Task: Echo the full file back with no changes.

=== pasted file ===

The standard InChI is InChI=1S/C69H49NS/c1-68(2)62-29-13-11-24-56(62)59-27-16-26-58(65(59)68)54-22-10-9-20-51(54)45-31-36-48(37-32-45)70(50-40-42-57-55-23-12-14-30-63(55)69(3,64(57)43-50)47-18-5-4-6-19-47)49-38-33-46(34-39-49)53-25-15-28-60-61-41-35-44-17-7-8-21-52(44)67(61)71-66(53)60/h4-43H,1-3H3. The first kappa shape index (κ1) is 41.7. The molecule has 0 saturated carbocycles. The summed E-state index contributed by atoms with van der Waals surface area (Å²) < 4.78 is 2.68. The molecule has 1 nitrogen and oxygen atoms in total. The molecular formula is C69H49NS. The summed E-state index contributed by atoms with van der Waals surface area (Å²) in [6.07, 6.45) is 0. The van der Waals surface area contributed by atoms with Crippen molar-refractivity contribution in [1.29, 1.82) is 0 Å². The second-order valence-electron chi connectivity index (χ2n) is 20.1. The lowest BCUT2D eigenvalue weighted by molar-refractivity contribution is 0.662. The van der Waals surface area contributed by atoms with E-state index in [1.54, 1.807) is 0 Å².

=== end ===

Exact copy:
The standard InChI is InChI=1S/C69H49NS/c1-68(2)62-29-13-11-24-56(62)59-27-16-26-58(65(59)68)54-22-10-9-20-51(54)45-31-36-48(37-32-45)70(50-40-42-57-55-23-12-14-30-63(55)69(3,64(57)43-50)47-18-5-4-6-19-47)49-38-33-46(34-39-49)53-25-15-28-60-61-41-35-44-17-7-8-21-52(44)67(61)71-66(53)60/h4-43H,1-3H3. The first kappa shape index (κ1) is 41.7. The molecule has 0 saturated carbocycles. The summed E-state index contributed by atoms with van der Waals surface area (Å²) < 4.78 is 2.68. The molecule has 1 nitrogen and oxygen atoms in total. The molecular formula is C69H49NS. The summed E-state index contributed by atoms with van der Waals surface area (Å²) in [6.07, 6.45) is 0. The van der Waals surface area contributed by atoms with Crippen molar-refractivity contribution in [1.29, 1.82) is 0 Å². The second-order valence-electron chi connectivity index (χ2n) is 20.1. The lowest BCUT2D eigenvalue weighted by molar-refractivity contribution is 0.662. The van der Waals surface area contributed by atoms with E-state index in [1.54, 1.807) is 0 Å².